The word "prime" is a quality grade given by the U.S. Department of Agriculture to describe the highest quality beef and other meats, such as veal and lamb, in terms of tenderness, juiciness and flavor.
Less than two percent of all beef produced in the United States will earn the prime designation. You will probably never see prime meat for sale at the grocery store; rather, it tends to be purchased by high-end restaurants, hotels and, of course, Schatzies. 
This meat quality grade is given based on a combination of marbling and maturity. Marbling, or flecks of fat within the meat, adds flavor, and younger beef produces the most tender meat.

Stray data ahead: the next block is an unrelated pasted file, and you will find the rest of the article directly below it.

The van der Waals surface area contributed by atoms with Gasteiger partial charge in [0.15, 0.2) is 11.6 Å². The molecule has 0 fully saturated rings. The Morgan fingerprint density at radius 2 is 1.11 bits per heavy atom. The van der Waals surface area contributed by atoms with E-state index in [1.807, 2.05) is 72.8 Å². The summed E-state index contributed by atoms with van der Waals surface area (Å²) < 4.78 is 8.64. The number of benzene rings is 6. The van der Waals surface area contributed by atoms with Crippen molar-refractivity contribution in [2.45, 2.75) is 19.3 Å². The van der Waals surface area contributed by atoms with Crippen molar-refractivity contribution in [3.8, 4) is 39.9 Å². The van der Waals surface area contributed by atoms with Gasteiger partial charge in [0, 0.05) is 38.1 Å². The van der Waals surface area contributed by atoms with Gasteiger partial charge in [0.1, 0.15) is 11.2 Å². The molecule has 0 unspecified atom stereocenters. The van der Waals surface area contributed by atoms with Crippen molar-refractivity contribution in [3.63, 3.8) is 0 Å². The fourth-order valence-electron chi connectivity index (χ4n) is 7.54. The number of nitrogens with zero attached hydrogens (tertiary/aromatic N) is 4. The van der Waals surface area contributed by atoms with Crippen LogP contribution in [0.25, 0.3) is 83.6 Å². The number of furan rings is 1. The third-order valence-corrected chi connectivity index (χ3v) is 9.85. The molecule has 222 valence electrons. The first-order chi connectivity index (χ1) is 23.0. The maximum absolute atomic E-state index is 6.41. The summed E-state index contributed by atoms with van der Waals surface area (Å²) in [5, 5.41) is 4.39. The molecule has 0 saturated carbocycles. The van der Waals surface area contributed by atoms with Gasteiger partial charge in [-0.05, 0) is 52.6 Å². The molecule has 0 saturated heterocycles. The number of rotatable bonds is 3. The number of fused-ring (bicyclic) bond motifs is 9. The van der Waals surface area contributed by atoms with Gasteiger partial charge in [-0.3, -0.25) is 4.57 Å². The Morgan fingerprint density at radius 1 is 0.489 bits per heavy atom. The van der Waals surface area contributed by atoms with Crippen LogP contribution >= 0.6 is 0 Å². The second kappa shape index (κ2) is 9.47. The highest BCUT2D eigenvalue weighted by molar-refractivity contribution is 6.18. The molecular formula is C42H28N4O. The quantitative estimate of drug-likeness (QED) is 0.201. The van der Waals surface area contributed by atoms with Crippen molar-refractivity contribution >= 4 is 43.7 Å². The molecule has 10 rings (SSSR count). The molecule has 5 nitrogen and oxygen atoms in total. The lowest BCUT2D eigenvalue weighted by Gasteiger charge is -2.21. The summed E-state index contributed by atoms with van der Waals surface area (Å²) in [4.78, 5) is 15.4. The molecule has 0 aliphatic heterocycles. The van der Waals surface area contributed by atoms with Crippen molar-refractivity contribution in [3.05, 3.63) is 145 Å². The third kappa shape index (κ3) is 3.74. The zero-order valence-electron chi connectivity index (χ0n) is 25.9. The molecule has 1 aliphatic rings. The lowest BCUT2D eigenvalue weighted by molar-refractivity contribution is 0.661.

Therefore, the "prime" grade will be given to meat that comes from the youngest beef with the most abundant marbling.
Like I always say, I'm a butcher, I'm not a chef and I don't speak French. But I do know a beautiful piece of meat when I see it.